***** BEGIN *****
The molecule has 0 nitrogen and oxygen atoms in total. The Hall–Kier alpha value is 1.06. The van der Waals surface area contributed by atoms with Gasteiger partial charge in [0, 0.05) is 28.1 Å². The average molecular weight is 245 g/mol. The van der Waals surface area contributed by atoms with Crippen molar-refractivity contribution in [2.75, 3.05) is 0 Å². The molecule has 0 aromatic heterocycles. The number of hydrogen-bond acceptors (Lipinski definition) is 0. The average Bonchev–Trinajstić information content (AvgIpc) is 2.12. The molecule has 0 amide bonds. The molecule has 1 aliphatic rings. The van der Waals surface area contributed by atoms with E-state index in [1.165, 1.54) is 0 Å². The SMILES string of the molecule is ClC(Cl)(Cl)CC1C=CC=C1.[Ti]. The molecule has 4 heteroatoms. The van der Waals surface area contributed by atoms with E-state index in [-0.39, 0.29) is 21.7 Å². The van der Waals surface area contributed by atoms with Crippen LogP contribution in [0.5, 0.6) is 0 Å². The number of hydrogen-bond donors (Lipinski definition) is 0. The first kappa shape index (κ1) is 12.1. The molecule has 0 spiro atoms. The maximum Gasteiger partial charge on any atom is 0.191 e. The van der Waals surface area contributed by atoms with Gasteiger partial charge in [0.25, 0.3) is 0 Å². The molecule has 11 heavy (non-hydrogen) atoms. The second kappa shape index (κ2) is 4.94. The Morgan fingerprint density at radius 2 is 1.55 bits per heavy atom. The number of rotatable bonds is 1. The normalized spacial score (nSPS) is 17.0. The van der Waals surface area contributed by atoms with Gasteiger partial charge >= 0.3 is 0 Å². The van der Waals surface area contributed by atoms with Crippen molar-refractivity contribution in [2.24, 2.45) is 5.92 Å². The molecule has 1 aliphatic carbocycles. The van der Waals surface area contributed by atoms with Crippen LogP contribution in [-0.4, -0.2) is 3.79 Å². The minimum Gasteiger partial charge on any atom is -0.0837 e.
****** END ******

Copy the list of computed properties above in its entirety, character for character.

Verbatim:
The molecule has 0 nitrogen and oxygen atoms in total. The Hall–Kier alpha value is 1.06. The van der Waals surface area contributed by atoms with Gasteiger partial charge in [0, 0.05) is 28.1 Å². The average molecular weight is 245 g/mol. The van der Waals surface area contributed by atoms with Crippen molar-refractivity contribution in [2.75, 3.05) is 0 Å². The molecule has 0 aromatic heterocycles. The number of hydrogen-bond acceptors (Lipinski definition) is 0. The average Bonchev–Trinajstić information content (AvgIpc) is 2.12. The molecule has 0 amide bonds. The molecule has 1 aliphatic rings. The van der Waals surface area contributed by atoms with E-state index in [1.165, 1.54) is 0 Å². The SMILES string of the molecule is ClC(Cl)(Cl)CC1C=CC=C1.[Ti]. The molecule has 4 heteroatoms. The van der Waals surface area contributed by atoms with E-state index in [-0.39, 0.29) is 21.7 Å². The van der Waals surface area contributed by atoms with Crippen LogP contribution in [0.5, 0.6) is 0 Å². The number of hydrogen-bond donors (Lipinski definition) is 0. The first kappa shape index (κ1) is 12.1. The molecule has 0 spiro atoms. The maximum Gasteiger partial charge on any atom is 0.191 e. The van der Waals surface area contributed by atoms with Gasteiger partial charge in [0.25, 0.3) is 0 Å². The molecule has 11 heavy (non-hydrogen) atoms. The second kappa shape index (κ2) is 4.94. The Morgan fingerprint density at radius 2 is 1.55 bits per heavy atom. The number of rotatable bonds is 1. The normalized spacial score (nSPS) is 17.0. The van der Waals surface area contributed by atoms with Gasteiger partial charge >= 0.3 is 0 Å². The van der Waals surface area contributed by atoms with Crippen molar-refractivity contribution in [2.24, 2.45) is 5.92 Å². The molecule has 1 aliphatic carbocycles. The van der Waals surface area contributed by atoms with Crippen LogP contribution in [-0.4, -0.2) is 3.79 Å². The minimum Gasteiger partial charge on any atom is -0.0837 e.